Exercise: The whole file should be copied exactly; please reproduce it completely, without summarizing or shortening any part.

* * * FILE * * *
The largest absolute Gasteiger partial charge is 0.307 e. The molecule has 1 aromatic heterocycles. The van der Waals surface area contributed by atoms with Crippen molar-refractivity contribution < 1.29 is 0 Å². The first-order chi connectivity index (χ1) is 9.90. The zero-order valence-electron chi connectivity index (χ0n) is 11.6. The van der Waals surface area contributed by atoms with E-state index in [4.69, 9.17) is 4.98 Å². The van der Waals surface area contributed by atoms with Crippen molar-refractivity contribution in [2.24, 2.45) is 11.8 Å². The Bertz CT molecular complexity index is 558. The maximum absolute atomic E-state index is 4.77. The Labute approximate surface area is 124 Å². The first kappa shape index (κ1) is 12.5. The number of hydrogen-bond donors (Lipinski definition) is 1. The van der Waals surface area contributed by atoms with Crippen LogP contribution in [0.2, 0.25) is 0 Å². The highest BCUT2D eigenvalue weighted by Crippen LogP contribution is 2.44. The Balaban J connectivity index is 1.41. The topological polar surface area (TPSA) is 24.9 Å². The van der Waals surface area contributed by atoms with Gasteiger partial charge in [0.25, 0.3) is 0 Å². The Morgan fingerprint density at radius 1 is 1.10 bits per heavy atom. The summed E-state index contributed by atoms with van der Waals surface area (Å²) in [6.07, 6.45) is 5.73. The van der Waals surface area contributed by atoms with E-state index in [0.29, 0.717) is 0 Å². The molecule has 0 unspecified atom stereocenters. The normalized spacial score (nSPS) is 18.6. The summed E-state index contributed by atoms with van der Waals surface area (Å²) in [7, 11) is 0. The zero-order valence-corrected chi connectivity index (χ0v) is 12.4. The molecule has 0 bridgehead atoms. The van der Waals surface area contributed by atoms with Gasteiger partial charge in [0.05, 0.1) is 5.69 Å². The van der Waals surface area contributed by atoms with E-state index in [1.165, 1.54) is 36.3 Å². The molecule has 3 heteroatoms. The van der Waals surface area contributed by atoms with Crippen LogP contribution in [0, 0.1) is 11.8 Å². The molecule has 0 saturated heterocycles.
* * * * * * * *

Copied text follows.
The largest absolute Gasteiger partial charge is 0.307 e. The molecule has 1 aromatic heterocycles. The van der Waals surface area contributed by atoms with Crippen molar-refractivity contribution < 1.29 is 0 Å². The first-order chi connectivity index (χ1) is 9.90. The zero-order valence-electron chi connectivity index (χ0n) is 11.6. The van der Waals surface area contributed by atoms with E-state index in [4.69, 9.17) is 4.98 Å². The van der Waals surface area contributed by atoms with Crippen molar-refractivity contribution in [2.24, 2.45) is 11.8 Å². The Bertz CT molecular complexity index is 558. The maximum absolute atomic E-state index is 4.77. The Labute approximate surface area is 124 Å². The first kappa shape index (κ1) is 12.5. The number of hydrogen-bond donors (Lipinski definition) is 1. The van der Waals surface area contributed by atoms with Crippen LogP contribution in [0.2, 0.25) is 0 Å². The highest BCUT2D eigenvalue weighted by Crippen LogP contribution is 2.44. The Balaban J connectivity index is 1.41. The topological polar surface area (TPSA) is 24.9 Å². The van der Waals surface area contributed by atoms with Gasteiger partial charge in [0.25, 0.3) is 0 Å². The Morgan fingerprint density at radius 1 is 1.10 bits per heavy atom. The summed E-state index contributed by atoms with van der Waals surface area (Å²) in [6.07, 6.45) is 5.73. The van der Waals surface area contributed by atoms with E-state index in [0.29, 0.717) is 0 Å². The molecule has 0 unspecified atom stereocenters. The normalized spacial score (nSPS) is 18.6. The summed E-state index contributed by atoms with van der Waals surface area (Å²) in [7, 11) is 0. The zero-order valence-corrected chi connectivity index (χ0v) is 12.4. The molecule has 0 bridgehead atoms. The van der Waals surface area contributed by atoms with Gasteiger partial charge in [0.05, 0.1) is 5.69 Å². The van der Waals surface area contributed by atoms with E-state index in [1.165, 1.54) is 36.3 Å². The molecule has 3 heteroatoms. The van der Waals surface area contributed by atoms with Crippen LogP contribution in [0, 0.1) is 11.8 Å². The molecule has 0 saturated heterocycles.